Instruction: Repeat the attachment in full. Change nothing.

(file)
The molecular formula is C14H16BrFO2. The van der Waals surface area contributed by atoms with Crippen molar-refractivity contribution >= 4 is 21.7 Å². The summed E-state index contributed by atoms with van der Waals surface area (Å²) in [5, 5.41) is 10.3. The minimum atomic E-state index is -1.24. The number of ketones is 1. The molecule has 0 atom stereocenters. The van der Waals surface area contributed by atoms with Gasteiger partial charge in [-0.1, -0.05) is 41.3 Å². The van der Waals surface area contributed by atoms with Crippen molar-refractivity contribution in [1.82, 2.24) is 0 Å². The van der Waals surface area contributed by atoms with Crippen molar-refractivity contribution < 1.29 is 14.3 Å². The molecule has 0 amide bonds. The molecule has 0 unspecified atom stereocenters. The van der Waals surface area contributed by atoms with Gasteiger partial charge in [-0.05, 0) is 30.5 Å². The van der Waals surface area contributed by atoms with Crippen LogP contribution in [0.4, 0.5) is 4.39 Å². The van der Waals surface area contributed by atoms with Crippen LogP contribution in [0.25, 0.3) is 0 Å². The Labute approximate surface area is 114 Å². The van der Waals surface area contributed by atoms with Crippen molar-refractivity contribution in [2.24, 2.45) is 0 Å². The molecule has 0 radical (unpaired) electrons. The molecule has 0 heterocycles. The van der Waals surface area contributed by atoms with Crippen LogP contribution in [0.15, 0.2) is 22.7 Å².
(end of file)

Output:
The molecular formula is C14H16BrFO2. The van der Waals surface area contributed by atoms with Crippen molar-refractivity contribution >= 4 is 21.7 Å². The summed E-state index contributed by atoms with van der Waals surface area (Å²) in [5, 5.41) is 10.3. The minimum atomic E-state index is -1.24. The number of ketones is 1. The molecule has 0 atom stereocenters. The van der Waals surface area contributed by atoms with Gasteiger partial charge in [-0.1, -0.05) is 41.3 Å². The van der Waals surface area contributed by atoms with Crippen molar-refractivity contribution in [1.82, 2.24) is 0 Å². The van der Waals surface area contributed by atoms with Crippen molar-refractivity contribution < 1.29 is 14.3 Å². The molecule has 0 amide bonds. The molecule has 0 unspecified atom stereocenters. The van der Waals surface area contributed by atoms with Gasteiger partial charge in [-0.05, 0) is 30.5 Å². The van der Waals surface area contributed by atoms with Crippen LogP contribution in [0.4, 0.5) is 4.39 Å². The van der Waals surface area contributed by atoms with Crippen LogP contribution in [0.25, 0.3) is 0 Å². The Labute approximate surface area is 114 Å². The van der Waals surface area contributed by atoms with Crippen molar-refractivity contribution in [2.24, 2.45) is 0 Å². The molecule has 0 radical (unpaired) electrons. The molecule has 0 heterocycles. The van der Waals surface area contributed by atoms with Crippen LogP contribution in [0.15, 0.2) is 22.7 Å².